Ultimately, though, Cashill decided the old-fashioned detective work wasn’t going to do the trick: “there was a general feeling among people interested in this story that the public would need the confirmation of science, and not just from one source.” And of course what he found, as the title of the post says, is that “Science points to Ayers authorship of Obama’s ‘Dreams’”. This is what science sounds like:

“Using the chi-square statistic,” observes one professor, “Obama’s and Ayers’s books were indistinguishable, while Obama’s book was easily distinguishable from books by other authors.”

[…]

“Under the Q-value statistic,” argues one university-based analyst who tested “Dreams” against Ayers’ 2001 memoir, “Fugitive Days,” “segments of ‘Dreams’ consistently compared as well with ‘Fugitive’ segments as it did with other segments of ‘Dreams’ itself. In contrast, ‘Dreams’ compared poorly with other documents.”

Like Mark Twain said, there are “three kinds of lies: lies, damned lies, and statistics.”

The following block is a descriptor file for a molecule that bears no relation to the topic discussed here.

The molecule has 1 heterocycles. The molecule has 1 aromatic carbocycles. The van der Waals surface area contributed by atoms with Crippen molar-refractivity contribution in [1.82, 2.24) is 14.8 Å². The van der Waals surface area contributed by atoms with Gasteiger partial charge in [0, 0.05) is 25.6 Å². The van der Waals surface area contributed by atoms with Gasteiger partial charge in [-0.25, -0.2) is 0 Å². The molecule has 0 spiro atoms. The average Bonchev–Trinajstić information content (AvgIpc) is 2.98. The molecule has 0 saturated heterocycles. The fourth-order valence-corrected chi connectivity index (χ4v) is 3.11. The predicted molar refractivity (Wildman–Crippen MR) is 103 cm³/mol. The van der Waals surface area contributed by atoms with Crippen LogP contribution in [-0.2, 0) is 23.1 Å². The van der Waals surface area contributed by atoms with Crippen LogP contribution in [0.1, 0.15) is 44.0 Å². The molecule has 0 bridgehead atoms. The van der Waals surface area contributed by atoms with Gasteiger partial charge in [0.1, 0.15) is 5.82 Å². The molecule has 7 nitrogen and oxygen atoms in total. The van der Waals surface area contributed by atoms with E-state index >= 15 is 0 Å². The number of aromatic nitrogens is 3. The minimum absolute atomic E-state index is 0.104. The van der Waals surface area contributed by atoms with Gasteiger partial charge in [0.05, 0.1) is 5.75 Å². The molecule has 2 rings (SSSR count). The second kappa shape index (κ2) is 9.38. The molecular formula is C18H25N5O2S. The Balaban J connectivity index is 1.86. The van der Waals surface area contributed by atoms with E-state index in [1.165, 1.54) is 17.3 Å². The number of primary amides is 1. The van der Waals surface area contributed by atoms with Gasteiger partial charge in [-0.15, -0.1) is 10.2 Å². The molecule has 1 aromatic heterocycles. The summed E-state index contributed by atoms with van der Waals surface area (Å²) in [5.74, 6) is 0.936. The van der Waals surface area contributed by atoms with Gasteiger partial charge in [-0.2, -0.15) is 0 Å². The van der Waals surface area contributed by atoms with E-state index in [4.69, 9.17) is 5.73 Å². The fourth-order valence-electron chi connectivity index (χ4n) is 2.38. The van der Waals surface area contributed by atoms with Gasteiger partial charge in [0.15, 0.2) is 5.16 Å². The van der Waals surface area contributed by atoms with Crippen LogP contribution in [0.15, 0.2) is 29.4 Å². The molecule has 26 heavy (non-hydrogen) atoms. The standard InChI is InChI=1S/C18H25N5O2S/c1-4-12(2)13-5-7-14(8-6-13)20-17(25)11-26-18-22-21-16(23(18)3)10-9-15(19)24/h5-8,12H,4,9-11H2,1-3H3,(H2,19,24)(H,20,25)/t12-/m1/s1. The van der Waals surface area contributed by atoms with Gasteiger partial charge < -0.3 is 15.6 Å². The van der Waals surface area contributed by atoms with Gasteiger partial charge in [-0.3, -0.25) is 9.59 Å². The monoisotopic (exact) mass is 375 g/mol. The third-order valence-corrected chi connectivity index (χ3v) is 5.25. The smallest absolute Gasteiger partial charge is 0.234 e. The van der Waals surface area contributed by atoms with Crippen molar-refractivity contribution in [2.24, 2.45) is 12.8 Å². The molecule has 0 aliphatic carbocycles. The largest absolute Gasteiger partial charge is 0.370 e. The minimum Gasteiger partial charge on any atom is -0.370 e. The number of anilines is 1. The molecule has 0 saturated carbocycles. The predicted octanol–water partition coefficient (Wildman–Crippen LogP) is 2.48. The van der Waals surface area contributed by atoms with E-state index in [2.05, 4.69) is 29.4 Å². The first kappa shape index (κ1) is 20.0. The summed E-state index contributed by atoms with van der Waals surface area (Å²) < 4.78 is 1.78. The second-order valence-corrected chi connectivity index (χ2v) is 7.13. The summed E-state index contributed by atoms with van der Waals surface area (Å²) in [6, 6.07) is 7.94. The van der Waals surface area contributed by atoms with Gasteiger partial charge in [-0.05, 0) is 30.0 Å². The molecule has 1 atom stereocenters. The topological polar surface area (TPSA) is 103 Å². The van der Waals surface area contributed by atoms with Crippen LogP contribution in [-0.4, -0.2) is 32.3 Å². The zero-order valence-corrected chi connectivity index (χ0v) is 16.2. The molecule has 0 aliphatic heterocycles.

As if the work of the “systems engineer,” the “professor,” and the “university-based analyst” weren’t enough, Cashill mentions “a fifth stylometric analysis, soon to be released, this one from a British scholar of international repute…,” and that’s where the story starts to get really interesting. With the election approaching and the Obama juggernaut still cruising out front, a man named Bob Fox with $10k in hand approached Peter Millican, a Fellow in Philosophy at Oxford University. Negotiations fell through when Millican and Oxford University Consulting insisted that the results be made public no matter how they came out. A couple of days before the election, Millican told his side of the story in The Sunday Times. He pronounced Cashill’s “science” to be extremely unimpressive and added that “[he] was left with the impression that payment for propaganda was fine; but payment for objective research was quite a different matter.”

As he went down in flames, Cashill shook his fist and shouted, in so many words, “Curse you, Oxford don!” It was about 2500 words, actually — half of them blustering through his version of the Millican-Fox transaction (“No, bro, you have dissed too many of my homies to get away that easily”) and the other half regurgitating the “literary” pitch one more time. Like they say, there’s no such thing as bad publicity.